The publisher on Monday received a federal judge’s preliminary approval for the settlement, the result of a class-action lawsuit on behalf of about 7,500 interns who had worked at Condé Nast magazines, including Vogue and the New Yorker, Reuters reports.

Interns who worked at Condé Nast publications from June 2007 to the present are expected to each get payments of about $700 to $1,900. Final approval of the settlement, first made public in November, is scheduled for June.

Condé Nast tabled its internship program shortly after it was sued for wage violations in June 2013. Other major media houses, including NBCUniversal and Hearst, have similarly gotten into hot water for allegedly treating interns as exempt from relevant regulations on working hours and wage rights.

[Reuters]

MONEY Debt

Should Debt Collectors Be Able to Use Government Letterhead?

A debt collection company allegedly used government letterhead to contact debtors, which may be illegal.

Debt collectors are legally prohibited from misrepresenting themselves as police or lawyers when communicating with consumers. Of course, that hasn’t stopped some collectors from breaking the rules, and there are plenty of debtors who can tell stories of precisely that.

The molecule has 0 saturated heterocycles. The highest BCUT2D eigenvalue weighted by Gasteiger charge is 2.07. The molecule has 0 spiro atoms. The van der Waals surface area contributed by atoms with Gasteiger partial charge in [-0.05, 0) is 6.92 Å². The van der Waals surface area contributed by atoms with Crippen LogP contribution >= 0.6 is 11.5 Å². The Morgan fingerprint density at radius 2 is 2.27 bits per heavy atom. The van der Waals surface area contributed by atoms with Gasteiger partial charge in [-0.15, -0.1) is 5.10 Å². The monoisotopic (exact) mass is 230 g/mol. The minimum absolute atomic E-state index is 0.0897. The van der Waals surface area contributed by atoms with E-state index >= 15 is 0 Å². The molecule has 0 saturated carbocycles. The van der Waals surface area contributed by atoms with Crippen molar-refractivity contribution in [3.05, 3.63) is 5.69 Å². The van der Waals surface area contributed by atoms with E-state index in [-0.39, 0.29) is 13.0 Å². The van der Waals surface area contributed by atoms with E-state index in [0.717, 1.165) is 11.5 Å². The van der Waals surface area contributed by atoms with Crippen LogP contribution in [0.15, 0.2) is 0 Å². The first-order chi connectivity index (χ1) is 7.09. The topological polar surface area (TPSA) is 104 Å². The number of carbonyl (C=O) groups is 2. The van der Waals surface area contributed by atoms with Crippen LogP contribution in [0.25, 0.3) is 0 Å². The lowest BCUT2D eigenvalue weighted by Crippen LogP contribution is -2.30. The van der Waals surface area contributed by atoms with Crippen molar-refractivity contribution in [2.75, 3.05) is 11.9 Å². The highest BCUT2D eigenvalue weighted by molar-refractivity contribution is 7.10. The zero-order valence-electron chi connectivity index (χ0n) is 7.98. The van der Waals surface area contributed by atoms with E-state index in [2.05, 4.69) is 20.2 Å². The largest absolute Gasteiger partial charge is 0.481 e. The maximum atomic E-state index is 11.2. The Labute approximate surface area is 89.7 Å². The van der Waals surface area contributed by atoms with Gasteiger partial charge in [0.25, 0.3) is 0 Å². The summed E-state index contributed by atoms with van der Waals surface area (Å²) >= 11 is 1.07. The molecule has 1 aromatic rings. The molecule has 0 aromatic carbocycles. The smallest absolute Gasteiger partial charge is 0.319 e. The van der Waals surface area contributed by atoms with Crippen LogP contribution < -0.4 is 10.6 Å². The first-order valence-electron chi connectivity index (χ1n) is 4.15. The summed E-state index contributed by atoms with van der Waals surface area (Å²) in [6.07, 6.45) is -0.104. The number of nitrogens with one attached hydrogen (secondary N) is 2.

The question of what exactly qualifies as misrepresentation is at the center of a lawsuit filed Dec. 1 in U.S. District Court in San Francisco. The suit alleges that debt collection company CorrectiveSolutions violated the Fair Debt Collection Practices Act (FDCPA) after using letterhead of various prosecutors’ offices when contacting debtors. The complaint calls into question the process surrounding CorrectiveSolutions’ alleged practice of representing themselves as law enforcement to consumers and threatening legal action for failing to pay the debt. The tricky part of this case, however, lies in the fact that CorrectiveSolutions is under contract with several California’s district attorney offices for the expressed purposes of interceding on the government agency’s behalf. The legal dispute focuses on the way they intervened.

It’s all tied to California’s Bad Check Restitution Program. The program allows people who bounce checks and the businesses who received the checks to settle the case out of court through what’s known as a diversion program. In this diversion program, an offender can avoid prosecution by paying the amount the bad check was written for, plus fees, in addition to taking an 8-hour bad-check-offender class at the offender’s own expense. Through this program, people and businesses who receive bad checks can submit a complaint, along with evidence, to the mailing address listed on the DA’s website.